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Can my ex move my child out of New Jersey?

On Behalf of | Apr 7, 2016 | Child Custody, Family Law

Our world is ever-shrinking. By virtue of the Internet and all forms of digital connectivity, people are finding it easier to locate job opportunities and new relationships far across the state, the country and even the world. With a parenting plan in place, however, moving from one state to another is simply not as easy as you might think.

For the non-custodial parent, there are virtually no restrictions on the move – as long as he or she understands that relocation might impact time spent with the child. For example, if the non-custodial father decides to move from New Jersey to New Mexico for a new job, it might make it nearly impossible to uphold his part of the custodial agreement of spending every other weekend with the child. Conversely, if the father is the custodial parent, moving the child from New Jersey to New Mexico is quite a bit more complex.

In New Jersey, if the custodial parent wishes to move out of the state, it must be done with the approval of the non-custodial parent. Moving to a bordering state might be significantly less complicated, but putting a state or more of a barrier between the child and his or her parent will be opposed by the court unless both parents come to an agreement.

If the non-custodial parent does not consent (in writing and notarized) to the move, it might be possible to get a court order granting permission to relocate with the child. The custodial parent must show that there is a good faith reason for the move. Relocating for a new job that would improve his or her quality of life is a common good faith reason. Additionally, moving to be closer to an established network of friends and family is another typical good faith reason. In addition to providing a viable reason for the move, the custodial parent must also demonstrate how he or she will support the parenting time of the other parent.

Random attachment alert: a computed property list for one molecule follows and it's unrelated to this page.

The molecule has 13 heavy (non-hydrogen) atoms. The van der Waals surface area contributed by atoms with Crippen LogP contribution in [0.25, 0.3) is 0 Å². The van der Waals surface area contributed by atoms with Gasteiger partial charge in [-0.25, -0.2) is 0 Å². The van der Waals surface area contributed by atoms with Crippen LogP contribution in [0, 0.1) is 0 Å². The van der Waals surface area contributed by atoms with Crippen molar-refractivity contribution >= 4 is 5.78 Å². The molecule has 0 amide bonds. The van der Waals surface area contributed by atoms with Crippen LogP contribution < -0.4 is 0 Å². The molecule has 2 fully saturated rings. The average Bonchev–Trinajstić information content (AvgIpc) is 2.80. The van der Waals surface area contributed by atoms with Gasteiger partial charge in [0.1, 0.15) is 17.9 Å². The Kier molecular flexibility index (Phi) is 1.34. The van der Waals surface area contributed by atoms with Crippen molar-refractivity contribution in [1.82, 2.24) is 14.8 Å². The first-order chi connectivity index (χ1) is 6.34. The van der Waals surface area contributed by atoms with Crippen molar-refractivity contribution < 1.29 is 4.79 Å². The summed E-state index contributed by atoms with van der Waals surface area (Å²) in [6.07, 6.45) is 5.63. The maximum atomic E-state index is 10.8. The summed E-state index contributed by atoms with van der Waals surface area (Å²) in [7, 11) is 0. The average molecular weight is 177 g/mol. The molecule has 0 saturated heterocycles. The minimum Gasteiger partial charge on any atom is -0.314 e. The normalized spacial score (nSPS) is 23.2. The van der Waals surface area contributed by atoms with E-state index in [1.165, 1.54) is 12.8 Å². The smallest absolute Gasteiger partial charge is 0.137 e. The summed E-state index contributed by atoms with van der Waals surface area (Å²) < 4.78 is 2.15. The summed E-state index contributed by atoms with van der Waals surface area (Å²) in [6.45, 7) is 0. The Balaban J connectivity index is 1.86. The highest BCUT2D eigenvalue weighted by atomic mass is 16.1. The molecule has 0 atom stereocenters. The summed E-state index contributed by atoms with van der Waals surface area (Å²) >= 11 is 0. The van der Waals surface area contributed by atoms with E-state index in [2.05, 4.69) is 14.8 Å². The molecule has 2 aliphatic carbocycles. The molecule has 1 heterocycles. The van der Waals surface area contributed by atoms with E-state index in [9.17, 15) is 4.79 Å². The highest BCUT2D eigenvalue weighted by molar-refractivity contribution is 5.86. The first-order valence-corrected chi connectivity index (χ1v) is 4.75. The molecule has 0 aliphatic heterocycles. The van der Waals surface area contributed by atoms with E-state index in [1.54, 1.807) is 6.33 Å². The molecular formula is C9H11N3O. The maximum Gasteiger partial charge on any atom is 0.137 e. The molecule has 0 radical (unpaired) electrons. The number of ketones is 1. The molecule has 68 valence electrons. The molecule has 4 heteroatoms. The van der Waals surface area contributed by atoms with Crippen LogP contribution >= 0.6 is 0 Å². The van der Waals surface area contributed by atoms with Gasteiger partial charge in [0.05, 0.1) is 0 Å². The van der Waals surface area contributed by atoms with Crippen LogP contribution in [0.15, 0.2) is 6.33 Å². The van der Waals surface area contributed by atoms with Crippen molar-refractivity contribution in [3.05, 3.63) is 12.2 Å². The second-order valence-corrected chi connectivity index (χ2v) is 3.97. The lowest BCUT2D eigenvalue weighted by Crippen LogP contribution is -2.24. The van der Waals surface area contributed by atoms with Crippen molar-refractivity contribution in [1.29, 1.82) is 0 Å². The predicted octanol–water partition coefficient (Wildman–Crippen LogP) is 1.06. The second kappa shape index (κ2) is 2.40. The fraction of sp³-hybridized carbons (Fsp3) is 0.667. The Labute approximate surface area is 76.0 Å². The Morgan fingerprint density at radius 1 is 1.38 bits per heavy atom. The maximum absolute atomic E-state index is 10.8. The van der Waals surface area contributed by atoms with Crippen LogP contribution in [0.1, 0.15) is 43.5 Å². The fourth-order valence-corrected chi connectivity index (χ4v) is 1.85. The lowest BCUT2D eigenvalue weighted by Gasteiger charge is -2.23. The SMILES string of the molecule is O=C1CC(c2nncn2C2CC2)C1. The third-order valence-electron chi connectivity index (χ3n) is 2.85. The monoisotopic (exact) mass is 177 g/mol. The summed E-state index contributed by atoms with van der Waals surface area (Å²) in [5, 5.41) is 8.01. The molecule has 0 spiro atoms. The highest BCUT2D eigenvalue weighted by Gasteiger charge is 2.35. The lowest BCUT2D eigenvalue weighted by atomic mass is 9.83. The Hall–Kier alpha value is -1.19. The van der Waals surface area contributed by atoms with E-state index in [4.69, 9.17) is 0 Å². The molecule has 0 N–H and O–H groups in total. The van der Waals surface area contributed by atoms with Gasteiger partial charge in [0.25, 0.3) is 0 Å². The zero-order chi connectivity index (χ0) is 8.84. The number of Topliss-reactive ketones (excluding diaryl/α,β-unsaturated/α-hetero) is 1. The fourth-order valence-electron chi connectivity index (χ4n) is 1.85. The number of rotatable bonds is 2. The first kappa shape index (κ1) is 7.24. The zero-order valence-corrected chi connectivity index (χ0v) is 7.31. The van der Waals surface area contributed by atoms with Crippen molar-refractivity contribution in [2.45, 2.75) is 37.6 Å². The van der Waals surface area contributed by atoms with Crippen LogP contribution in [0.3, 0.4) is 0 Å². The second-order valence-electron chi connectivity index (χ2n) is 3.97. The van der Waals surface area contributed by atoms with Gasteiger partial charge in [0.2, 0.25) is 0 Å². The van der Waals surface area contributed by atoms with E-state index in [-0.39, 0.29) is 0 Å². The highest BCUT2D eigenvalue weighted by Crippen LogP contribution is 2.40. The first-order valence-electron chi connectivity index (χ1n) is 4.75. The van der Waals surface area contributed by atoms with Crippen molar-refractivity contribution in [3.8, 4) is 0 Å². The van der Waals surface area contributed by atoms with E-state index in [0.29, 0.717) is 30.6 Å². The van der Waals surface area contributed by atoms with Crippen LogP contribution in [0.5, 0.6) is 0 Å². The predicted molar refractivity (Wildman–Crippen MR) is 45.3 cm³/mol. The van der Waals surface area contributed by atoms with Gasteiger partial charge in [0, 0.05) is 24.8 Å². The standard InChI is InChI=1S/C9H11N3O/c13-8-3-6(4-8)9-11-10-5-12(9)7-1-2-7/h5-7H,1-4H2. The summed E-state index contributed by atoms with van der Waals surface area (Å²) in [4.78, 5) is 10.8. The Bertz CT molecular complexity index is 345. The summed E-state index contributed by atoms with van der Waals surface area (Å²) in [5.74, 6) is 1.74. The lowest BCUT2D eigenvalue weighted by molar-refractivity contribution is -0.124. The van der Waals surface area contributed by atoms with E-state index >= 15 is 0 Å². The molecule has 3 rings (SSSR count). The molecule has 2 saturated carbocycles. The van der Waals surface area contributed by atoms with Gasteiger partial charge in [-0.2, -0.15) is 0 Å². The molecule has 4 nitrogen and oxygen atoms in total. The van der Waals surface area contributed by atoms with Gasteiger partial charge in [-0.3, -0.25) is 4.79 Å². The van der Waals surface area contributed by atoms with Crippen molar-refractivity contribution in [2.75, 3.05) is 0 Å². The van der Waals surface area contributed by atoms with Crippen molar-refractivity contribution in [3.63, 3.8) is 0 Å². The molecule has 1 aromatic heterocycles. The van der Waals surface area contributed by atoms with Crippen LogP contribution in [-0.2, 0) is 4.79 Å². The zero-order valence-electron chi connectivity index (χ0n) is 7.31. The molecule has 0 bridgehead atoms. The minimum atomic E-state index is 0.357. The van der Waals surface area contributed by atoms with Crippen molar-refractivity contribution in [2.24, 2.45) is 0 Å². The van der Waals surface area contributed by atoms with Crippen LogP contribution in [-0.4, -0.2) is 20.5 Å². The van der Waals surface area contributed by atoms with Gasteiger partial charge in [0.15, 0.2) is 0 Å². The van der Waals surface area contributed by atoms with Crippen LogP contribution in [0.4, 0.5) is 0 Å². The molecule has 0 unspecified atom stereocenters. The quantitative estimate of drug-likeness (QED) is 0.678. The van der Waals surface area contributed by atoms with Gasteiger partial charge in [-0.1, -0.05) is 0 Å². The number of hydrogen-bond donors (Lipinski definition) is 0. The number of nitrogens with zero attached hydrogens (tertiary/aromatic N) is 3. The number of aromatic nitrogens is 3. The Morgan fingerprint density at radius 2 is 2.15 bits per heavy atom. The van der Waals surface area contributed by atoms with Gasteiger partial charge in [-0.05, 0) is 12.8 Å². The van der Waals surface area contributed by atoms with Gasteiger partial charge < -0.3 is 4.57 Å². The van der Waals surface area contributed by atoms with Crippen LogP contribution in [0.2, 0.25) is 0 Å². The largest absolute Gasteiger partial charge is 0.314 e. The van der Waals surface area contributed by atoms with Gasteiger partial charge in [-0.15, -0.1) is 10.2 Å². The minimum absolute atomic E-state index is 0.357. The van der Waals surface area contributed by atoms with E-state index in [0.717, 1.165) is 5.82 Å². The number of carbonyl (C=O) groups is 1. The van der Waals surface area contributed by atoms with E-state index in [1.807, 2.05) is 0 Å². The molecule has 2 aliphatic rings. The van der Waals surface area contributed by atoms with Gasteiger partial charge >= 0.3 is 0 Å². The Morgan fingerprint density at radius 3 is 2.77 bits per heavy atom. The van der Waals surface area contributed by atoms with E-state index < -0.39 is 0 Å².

This modification to the parenting plan can be complex, requiring numerous contingencies and clear language about finances. For this reason, it is crucial to work with an experienced family law attorney to ensure that you cover all of the necessary bases. From laying out travel plans, to deciding where the non-custodial parent will stay while visiting, to determining how the expenses will be divided, a lawyer can provide the legal guidance and insight necessary.